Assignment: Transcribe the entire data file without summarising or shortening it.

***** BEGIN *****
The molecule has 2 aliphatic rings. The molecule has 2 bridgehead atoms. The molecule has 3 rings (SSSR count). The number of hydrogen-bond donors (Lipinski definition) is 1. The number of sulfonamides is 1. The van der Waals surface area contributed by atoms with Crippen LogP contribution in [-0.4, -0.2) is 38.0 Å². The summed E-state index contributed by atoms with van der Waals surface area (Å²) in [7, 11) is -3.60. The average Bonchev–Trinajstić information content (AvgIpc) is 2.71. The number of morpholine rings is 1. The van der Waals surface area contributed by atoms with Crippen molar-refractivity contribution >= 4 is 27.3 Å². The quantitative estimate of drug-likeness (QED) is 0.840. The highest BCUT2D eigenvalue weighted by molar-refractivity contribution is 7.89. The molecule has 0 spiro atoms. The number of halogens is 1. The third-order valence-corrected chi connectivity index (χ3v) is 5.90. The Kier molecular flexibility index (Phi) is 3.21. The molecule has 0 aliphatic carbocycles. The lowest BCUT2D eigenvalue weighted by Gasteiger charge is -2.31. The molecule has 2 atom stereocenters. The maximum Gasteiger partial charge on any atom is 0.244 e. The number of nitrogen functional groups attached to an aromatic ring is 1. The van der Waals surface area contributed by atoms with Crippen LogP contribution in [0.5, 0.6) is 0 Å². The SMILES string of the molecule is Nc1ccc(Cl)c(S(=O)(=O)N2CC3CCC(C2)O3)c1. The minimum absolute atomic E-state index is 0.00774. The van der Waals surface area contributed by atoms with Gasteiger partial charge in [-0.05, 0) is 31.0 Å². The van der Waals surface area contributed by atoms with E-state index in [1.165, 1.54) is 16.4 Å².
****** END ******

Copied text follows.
The molecule has 2 aliphatic rings. The molecule has 2 bridgehead atoms. The molecule has 3 rings (SSSR count). The number of hydrogen-bond donors (Lipinski definition) is 1. The number of sulfonamides is 1. The van der Waals surface area contributed by atoms with Crippen LogP contribution in [-0.4, -0.2) is 38.0 Å². The summed E-state index contributed by atoms with van der Waals surface area (Å²) in [7, 11) is -3.60. The average Bonchev–Trinajstić information content (AvgIpc) is 2.71. The number of morpholine rings is 1. The van der Waals surface area contributed by atoms with Crippen molar-refractivity contribution >= 4 is 27.3 Å². The quantitative estimate of drug-likeness (QED) is 0.840. The highest BCUT2D eigenvalue weighted by molar-refractivity contribution is 7.89. The molecule has 0 spiro atoms. The number of halogens is 1. The third-order valence-corrected chi connectivity index (χ3v) is 5.90. The Kier molecular flexibility index (Phi) is 3.21. The molecule has 0 aliphatic carbocycles. The lowest BCUT2D eigenvalue weighted by Gasteiger charge is -2.31. The molecule has 2 atom stereocenters. The maximum Gasteiger partial charge on any atom is 0.244 e. The number of nitrogen functional groups attached to an aromatic ring is 1. The van der Waals surface area contributed by atoms with Crippen LogP contribution in [0.5, 0.6) is 0 Å². The SMILES string of the molecule is Nc1ccc(Cl)c(S(=O)(=O)N2CC3CCC(C2)O3)c1. The minimum absolute atomic E-state index is 0.00774. The van der Waals surface area contributed by atoms with Gasteiger partial charge in [-0.05, 0) is 31.0 Å². The van der Waals surface area contributed by atoms with E-state index in [1.165, 1.54) is 16.4 Å².